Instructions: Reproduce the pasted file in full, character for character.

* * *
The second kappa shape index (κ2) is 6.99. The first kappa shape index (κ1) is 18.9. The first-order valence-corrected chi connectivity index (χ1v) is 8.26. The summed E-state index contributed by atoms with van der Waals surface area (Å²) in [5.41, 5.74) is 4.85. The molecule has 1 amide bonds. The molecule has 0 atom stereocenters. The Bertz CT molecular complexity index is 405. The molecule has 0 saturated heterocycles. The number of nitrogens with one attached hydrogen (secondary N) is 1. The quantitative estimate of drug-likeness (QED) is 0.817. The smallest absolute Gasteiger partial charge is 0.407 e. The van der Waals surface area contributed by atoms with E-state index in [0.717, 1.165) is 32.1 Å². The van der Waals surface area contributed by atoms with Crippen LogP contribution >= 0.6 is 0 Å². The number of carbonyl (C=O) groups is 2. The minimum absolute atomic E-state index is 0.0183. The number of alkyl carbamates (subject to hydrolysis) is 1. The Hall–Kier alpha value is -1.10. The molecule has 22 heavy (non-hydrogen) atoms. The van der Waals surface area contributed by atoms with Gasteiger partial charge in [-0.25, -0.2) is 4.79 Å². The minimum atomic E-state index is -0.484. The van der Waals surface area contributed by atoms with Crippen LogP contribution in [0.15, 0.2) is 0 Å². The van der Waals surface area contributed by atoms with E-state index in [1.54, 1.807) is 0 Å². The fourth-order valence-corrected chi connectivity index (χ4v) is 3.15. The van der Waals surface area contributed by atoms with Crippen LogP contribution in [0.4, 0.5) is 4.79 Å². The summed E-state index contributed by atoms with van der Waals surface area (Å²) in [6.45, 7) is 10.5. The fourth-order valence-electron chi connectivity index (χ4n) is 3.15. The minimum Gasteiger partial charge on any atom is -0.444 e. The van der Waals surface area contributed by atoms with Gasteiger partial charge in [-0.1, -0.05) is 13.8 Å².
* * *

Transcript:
The second kappa shape index (κ2) is 6.99. The first kappa shape index (κ1) is 18.9. The first-order valence-corrected chi connectivity index (χ1v) is 8.26. The summed E-state index contributed by atoms with van der Waals surface area (Å²) in [5.41, 5.74) is 4.85. The molecule has 1 amide bonds. The molecule has 0 atom stereocenters. The Bertz CT molecular complexity index is 405. The molecule has 0 saturated heterocycles. The number of nitrogens with one attached hydrogen (secondary N) is 1. The quantitative estimate of drug-likeness (QED) is 0.817. The smallest absolute Gasteiger partial charge is 0.407 e. The van der Waals surface area contributed by atoms with E-state index in [0.717, 1.165) is 32.1 Å². The van der Waals surface area contributed by atoms with Crippen LogP contribution >= 0.6 is 0 Å². The number of carbonyl (C=O) groups is 2. The minimum absolute atomic E-state index is 0.0183. The number of alkyl carbamates (subject to hydrolysis) is 1. The Hall–Kier alpha value is -1.10. The molecule has 22 heavy (non-hydrogen) atoms. The van der Waals surface area contributed by atoms with Gasteiger partial charge in [-0.25, -0.2) is 4.79 Å². The minimum atomic E-state index is -0.484. The van der Waals surface area contributed by atoms with Crippen LogP contribution in [0.15, 0.2) is 0 Å². The van der Waals surface area contributed by atoms with E-state index in [1.54, 1.807) is 0 Å². The fourth-order valence-corrected chi connectivity index (χ4v) is 3.15. The van der Waals surface area contributed by atoms with Crippen LogP contribution in [0.4, 0.5) is 4.79 Å². The summed E-state index contributed by atoms with van der Waals surface area (Å²) in [6.45, 7) is 10.5. The fourth-order valence-electron chi connectivity index (χ4n) is 3.15. The minimum Gasteiger partial charge on any atom is -0.444 e. The van der Waals surface area contributed by atoms with Gasteiger partial charge in [-0.1, -0.05) is 13.8 Å².